1.When it’s a decision that has been made for us by our past decisions
Let’s look at an example.
Every decision we’ve made in the past affects the decisions we can make today. Sometimes, we won’t have a choice about our decision because we’ve already made decisions that have removed our options.Tweet
For example, if we’ve previously made a decision to save ten percent of our income, when faced with taking that big trip or buying that new house, there are a whole different set of options we have now that we wouldn’t have if we had never saved a dime.
But if you didn’t save some money, that was a decision, too.
Let’s say you have a project you really want to finish. It’s been sitting on the back burner for a long time. You’ve dabbled at it now and then but that’s it. Now, there’s a deadline. The project is going to be late. You are going to feel stressed. It could cost you your job. You made a previous decision to procrastinate.
Let’s agree, though, that we all face those last-minute decisions when we have no time to think through a decision. Think crisis, emergencies, that kind of thing.
I’m not talking about those.
I’m talking about decisions we could have made when we had the time to think them through.
We’ve all experienced buyer’s remorse. At least those are usually not life-altering decisions.
But they can be.
We bought a care we couldn’t afford and now we’re stuck with the payments which means there is something else we can’t afford. And that could be life-altering.
So many of our current decisions depend on past decisions. Those past decisions either open doors for future decisions or they take them away.Tweet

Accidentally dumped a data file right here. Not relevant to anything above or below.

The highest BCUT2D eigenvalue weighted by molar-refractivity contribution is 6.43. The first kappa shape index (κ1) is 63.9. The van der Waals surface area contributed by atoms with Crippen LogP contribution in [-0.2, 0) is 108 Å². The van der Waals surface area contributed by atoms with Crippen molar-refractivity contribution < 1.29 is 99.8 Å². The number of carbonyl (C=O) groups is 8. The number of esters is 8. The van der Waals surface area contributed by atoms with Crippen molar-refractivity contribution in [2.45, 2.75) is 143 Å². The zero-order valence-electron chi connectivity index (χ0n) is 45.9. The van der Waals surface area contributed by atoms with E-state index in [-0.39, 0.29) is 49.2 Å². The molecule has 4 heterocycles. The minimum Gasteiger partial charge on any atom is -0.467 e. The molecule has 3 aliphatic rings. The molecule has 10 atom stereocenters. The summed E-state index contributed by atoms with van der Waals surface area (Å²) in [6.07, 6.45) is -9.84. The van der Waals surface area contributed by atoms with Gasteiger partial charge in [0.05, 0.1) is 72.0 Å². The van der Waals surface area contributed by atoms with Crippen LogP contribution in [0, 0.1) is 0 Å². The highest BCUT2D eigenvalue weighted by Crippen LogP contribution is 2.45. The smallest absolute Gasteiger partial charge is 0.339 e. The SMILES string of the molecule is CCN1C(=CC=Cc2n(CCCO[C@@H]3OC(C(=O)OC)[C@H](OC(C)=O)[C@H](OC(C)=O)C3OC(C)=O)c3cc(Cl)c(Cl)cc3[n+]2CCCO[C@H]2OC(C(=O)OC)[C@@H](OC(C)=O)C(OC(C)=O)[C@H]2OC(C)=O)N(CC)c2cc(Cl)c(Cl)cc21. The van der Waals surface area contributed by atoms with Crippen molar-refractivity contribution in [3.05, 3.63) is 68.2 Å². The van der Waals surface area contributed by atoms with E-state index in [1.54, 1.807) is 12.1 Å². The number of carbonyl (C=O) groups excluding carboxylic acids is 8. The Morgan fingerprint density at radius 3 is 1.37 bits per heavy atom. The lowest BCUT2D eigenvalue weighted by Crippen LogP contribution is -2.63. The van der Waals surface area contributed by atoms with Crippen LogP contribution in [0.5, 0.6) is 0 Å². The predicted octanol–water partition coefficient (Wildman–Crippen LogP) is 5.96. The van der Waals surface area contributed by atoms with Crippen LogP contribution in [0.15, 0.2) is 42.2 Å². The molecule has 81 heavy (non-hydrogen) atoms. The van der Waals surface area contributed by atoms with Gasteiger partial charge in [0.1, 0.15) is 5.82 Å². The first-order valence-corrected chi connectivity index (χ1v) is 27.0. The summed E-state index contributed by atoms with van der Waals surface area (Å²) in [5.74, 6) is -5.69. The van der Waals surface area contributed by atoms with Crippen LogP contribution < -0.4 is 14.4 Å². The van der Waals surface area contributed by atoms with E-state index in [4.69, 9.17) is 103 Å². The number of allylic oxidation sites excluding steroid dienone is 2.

2. When a decision is automatic.
I’m all for making more decisions automatic in our life so we don’t spend too much energy on them. When we make decisions ahead of time about the routine things in our lives, we free up our energy for the times we do have to make a decision.
But I’m thinking about small things, like your morning routines, cleaning routines, care maintenance, house maintenance. These can and should become habitual.
The more we can put on autopilot because we’ve made the decisions to do so, the easier our lives become.Tweet
In this case, I’m suggesting that a no-decision, an automatic decision, can be a good thing. It takes the pressure off. Something as simple as having your clothes laid out for the next day makes the morning less stressful.
Having lunches packed, deciding to make the bed as soon as you get up, all of these take away the burden of making decisions when we’re starting our day.
I made the decision years ago that walking every day is not an option. Making that decision freed me up from deciding every day f I was going to walk or not. It also made it a habit, a really good habit.
3. When it’s the right thing to do.
When it’s the right thing to do, it’s shouldn’t be a decision.
Aren’t there many “right” decisions we know to make every day? We waste valuable time wondering about a decision when we know it’s the right thing to do all along.
It’s the right decision to put a shopping cart back in the cart corral.
It’s the right decision to use one’s manners.
It’s the right decision to be kind.
If we all realized we are making decisions all the time, we’d make better ones. I’ve certainly made my share of bad ones that have impacted the decisions I could make in the future.
I’ve wasted my time thinking through decisions I could’ve made automatic.
I’ve also spun my wheels about a decision I knew right along was the right thing to do.
It’s an area I need to improve and I think most other people do as well.
How about you?
Are you aware you are always making decisions?
Do you think you could do better?
I hope this post helped.
God bless and have a good day.
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